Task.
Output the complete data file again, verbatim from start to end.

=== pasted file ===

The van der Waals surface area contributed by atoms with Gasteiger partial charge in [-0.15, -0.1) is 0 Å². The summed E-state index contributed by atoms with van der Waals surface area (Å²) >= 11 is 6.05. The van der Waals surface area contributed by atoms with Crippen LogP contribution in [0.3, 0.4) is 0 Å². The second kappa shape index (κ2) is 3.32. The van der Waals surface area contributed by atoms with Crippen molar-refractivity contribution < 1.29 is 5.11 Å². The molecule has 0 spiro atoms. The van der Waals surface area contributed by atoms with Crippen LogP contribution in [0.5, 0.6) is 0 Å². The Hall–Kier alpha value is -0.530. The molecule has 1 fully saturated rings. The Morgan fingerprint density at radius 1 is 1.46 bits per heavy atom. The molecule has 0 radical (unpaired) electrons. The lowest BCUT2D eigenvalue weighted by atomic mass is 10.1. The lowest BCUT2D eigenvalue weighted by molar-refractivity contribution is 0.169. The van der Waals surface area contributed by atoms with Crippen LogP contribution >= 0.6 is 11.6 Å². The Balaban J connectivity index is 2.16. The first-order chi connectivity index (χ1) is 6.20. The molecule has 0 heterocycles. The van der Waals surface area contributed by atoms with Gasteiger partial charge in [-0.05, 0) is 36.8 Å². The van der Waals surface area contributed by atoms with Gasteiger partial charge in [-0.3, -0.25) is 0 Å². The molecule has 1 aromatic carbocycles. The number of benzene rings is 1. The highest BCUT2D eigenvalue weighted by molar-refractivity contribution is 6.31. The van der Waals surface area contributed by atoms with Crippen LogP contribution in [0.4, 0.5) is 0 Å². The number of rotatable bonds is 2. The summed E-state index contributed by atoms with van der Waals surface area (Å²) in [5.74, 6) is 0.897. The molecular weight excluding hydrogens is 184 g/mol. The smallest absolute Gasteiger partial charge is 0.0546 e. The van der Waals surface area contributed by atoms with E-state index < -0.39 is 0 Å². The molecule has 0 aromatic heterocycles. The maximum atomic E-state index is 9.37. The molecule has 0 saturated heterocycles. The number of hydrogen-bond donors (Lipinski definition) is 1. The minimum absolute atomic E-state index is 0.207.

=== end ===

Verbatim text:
The van der Waals surface area contributed by atoms with Gasteiger partial charge in [-0.15, -0.1) is 0 Å². The summed E-state index contributed by atoms with van der Waals surface area (Å²) >= 11 is 6.05. The van der Waals surface area contributed by atoms with Crippen LogP contribution in [0.3, 0.4) is 0 Å². The second kappa shape index (κ2) is 3.32. The van der Waals surface area contributed by atoms with Crippen molar-refractivity contribution < 1.29 is 5.11 Å². The molecule has 0 spiro atoms. The van der Waals surface area contributed by atoms with Crippen LogP contribution in [0.5, 0.6) is 0 Å². The Hall–Kier alpha value is -0.530. The molecule has 1 fully saturated rings. The Morgan fingerprint density at radius 1 is 1.46 bits per heavy atom. The molecule has 0 radical (unpaired) electrons. The lowest BCUT2D eigenvalue weighted by atomic mass is 10.1. The lowest BCUT2D eigenvalue weighted by molar-refractivity contribution is 0.169. The van der Waals surface area contributed by atoms with Crippen LogP contribution >= 0.6 is 11.6 Å². The Balaban J connectivity index is 2.16. The first-order chi connectivity index (χ1) is 6.20. The molecule has 0 heterocycles. The van der Waals surface area contributed by atoms with Gasteiger partial charge in [-0.05, 0) is 36.8 Å². The van der Waals surface area contributed by atoms with Gasteiger partial charge in [-0.3, -0.25) is 0 Å². The molecule has 1 aromatic carbocycles. The number of benzene rings is 1. The highest BCUT2D eigenvalue weighted by molar-refractivity contribution is 6.31. The van der Waals surface area contributed by atoms with Crippen LogP contribution in [0.4, 0.5) is 0 Å². The number of rotatable bonds is 2. The summed E-state index contributed by atoms with van der Waals surface area (Å²) in [5.74, 6) is 0.897. The molecular weight excluding hydrogens is 184 g/mol. The smallest absolute Gasteiger partial charge is 0.0546 e. The van der Waals surface area contributed by atoms with E-state index < -0.39 is 0 Å². The molecule has 0 aromatic heterocycles. The maximum atomic E-state index is 9.37. The molecule has 0 saturated heterocycles. The number of hydrogen-bond donors (Lipinski definition) is 1. The minimum absolute atomic E-state index is 0.207.